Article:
Can I Get a Car Loan After Bankruptcy?

You can get a car loan after you filed for bankruptcy, but finding a lender and a desirable interest rate will be difficult.
Apr 12, 2022

Many or all of the products featured here are from our partners who compensate us. This may influence which products we write about and where and how the product appears on a page. However, this does not influence our evaluations. Our opinions are our own. Here is a list of our partners and here's how we make money.

You can get a car loan after filing for bankruptcy. While some lenders may not consider you at all, others will.

Because bankruptcy filings negatively affect your credit score, securing a loan with a desirable interest rate could prove challenging.

Still, you can do a few things to minimize the effects of a bankruptcy filing on your car loan and ensure you get the best deal possible.

How long should I wait after filing for bankruptcy to get a car loan?

Most lenders won't consider applicants with an active bankruptcy, so you'll likely have to wait until your bankruptcy is resolved.

Most individuals who file for bankruptcy file for Chapter 7. Those bankruptcies are typically discharged four to six months after filing.

Once your bankruptcy is discharged, though, you'll still likely have to wait before applying for a loan. Some lenders will only approve applicants whose bankruptcies were resolved 12 months ago, while others want applicants to wait 24 months before applying for a loan.

What kind of car loan can I get after a bankruptcy?

There's no easy way around it: Prepare for an interest rate that may shock you.

A Chapter 7 bankruptcy stays on your credit report for 10 years. Chapter 13 bankruptcy filings stay on your credit report for seven years. But your credit recovery begins almost immediately after your debts are discharged. The longer you wait and build a sound financial record, the more likely you will be approved for a loan and see a lower rate.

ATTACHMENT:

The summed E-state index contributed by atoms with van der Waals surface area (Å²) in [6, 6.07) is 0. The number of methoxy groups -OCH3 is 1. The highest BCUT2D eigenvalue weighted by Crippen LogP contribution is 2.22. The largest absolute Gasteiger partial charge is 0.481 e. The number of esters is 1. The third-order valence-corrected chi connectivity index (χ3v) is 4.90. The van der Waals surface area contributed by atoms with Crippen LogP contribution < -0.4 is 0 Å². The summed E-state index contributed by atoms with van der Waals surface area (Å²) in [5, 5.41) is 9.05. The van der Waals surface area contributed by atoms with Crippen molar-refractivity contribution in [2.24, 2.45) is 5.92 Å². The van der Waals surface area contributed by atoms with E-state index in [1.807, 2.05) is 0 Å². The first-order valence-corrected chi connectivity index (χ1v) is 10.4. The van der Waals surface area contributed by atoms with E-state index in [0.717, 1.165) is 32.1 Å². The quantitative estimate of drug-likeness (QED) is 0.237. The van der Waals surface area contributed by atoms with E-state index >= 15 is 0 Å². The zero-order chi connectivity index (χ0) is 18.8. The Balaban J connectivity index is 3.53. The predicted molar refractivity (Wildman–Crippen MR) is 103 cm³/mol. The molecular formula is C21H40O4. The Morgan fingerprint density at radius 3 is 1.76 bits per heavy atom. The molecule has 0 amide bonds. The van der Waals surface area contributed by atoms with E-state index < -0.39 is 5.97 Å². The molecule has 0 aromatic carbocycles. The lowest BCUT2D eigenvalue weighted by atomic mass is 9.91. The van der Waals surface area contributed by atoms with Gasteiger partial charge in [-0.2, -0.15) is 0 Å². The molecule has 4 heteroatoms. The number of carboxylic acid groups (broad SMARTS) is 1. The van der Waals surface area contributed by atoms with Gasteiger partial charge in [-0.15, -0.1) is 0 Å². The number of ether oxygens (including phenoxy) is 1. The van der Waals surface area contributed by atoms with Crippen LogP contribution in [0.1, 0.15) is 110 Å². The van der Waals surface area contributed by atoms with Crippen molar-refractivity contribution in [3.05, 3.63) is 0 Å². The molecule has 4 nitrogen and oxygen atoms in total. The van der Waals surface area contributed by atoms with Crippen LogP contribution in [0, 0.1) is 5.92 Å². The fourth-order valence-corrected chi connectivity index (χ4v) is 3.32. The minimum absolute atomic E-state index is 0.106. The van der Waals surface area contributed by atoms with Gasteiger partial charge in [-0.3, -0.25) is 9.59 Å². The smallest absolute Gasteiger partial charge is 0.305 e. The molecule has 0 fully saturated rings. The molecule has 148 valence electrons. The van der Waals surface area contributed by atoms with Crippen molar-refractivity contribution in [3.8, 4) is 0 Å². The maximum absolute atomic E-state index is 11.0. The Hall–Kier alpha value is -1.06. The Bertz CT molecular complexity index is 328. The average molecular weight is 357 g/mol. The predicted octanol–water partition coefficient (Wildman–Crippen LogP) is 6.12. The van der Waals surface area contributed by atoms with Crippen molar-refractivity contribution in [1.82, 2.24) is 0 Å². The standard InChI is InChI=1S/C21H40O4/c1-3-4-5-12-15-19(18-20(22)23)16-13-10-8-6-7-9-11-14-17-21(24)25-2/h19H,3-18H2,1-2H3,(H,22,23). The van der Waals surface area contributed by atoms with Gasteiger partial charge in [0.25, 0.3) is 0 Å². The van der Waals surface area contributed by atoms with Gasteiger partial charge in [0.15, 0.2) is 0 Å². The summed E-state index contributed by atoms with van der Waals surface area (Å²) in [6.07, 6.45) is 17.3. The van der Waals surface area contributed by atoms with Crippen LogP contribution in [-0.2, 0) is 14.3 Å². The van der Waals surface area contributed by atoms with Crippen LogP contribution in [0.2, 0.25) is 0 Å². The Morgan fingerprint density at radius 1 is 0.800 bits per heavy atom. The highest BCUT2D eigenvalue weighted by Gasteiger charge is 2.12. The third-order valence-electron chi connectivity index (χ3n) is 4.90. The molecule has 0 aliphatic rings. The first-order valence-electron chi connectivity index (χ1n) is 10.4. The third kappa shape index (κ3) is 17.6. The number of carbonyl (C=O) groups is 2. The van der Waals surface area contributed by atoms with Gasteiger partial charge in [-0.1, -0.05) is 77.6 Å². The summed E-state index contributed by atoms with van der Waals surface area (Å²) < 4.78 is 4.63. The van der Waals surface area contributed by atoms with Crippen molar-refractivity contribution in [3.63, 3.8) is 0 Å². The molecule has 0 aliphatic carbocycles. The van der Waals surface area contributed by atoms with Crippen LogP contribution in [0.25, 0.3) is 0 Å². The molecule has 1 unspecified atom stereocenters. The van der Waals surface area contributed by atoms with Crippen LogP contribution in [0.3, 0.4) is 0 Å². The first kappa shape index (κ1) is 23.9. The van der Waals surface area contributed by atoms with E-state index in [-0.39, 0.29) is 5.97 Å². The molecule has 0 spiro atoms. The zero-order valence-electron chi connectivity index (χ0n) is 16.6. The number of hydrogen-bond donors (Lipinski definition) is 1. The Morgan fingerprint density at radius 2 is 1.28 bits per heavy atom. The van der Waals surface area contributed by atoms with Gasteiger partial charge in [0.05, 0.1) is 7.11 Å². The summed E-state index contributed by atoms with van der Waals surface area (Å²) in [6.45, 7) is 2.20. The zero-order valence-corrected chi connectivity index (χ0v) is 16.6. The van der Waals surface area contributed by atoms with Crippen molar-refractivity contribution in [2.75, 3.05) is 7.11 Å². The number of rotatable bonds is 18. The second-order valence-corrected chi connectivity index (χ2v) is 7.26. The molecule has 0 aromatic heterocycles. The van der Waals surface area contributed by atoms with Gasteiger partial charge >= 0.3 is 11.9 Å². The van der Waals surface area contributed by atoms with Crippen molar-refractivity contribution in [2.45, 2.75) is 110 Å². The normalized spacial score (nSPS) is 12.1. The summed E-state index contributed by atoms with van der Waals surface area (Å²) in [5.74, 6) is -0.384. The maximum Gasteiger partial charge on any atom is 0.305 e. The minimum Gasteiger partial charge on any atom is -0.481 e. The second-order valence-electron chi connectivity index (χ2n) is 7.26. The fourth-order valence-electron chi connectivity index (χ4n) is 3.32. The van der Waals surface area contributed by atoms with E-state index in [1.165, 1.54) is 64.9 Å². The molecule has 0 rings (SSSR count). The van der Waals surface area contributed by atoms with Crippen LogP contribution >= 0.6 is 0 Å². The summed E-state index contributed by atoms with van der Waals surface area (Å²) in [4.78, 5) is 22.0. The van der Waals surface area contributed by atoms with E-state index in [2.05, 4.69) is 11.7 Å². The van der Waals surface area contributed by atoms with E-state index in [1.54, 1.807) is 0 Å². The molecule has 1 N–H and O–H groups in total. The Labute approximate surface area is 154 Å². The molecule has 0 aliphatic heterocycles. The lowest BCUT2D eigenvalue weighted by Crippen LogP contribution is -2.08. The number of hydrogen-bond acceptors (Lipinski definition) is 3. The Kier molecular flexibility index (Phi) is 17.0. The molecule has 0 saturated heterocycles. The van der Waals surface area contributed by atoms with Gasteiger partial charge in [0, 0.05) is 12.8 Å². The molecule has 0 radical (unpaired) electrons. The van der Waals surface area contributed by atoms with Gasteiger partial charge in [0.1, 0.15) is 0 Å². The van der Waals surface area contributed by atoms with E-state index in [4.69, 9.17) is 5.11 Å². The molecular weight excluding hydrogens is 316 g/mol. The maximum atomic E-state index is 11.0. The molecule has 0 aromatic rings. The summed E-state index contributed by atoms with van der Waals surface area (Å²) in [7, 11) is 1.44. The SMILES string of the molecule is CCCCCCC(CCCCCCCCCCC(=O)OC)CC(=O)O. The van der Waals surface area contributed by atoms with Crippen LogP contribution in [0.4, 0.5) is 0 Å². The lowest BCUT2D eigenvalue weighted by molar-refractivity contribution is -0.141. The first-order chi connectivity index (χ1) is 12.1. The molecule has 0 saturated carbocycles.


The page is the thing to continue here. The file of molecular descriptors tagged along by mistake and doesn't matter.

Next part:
Approvals will depend on many factors, not just your credit scores, but double-digit interest rates are a fact of life for those with a spotty financial history.

Credit score

Average APR, new car

Average APR, used car

Superprime: 781-850.

2.40%.

3.71%.

Prime: 661-780.

3.56%.

5.58%.

Nonprime: 601-660.

6.70%.

10.48%.

Subprime: 501-600.

10.87%.

17.29%.

Deep subprime: 300-500.

14.76%.

20.99%.

Source: Experian Information Solutions.

Consider your local credit union or lenders offering bad-credit auto loans when you're ready to start applying for loans. A preapproved loan gives you the confidence to shop where you want without worrying if you'll qualify. Most auto dealers are well-versed in post-bankruptcy auto loans, but a preapproved loan gives them a rate to beat.

What can I do to ensure I get the best auto loan after a bankruptcy?

Save as much as you can for a down payment.

Some loan offers made to buyers after bankruptcy may include hefty origination fees, sometimes thousands of dollars, to offset the potential risk. However, that may be the best loan you can get, and a larger down payment means you can cover those fees and still fall within the lender's loan to value guidelines.

You can also take time to beef up other factors that lenders consider, like the amount of time you've spent at your job and residence.

You'll likely have to accept a loan with higher-than-desirable interest rates, but keep in mind that you can refinance your loan within a year or so.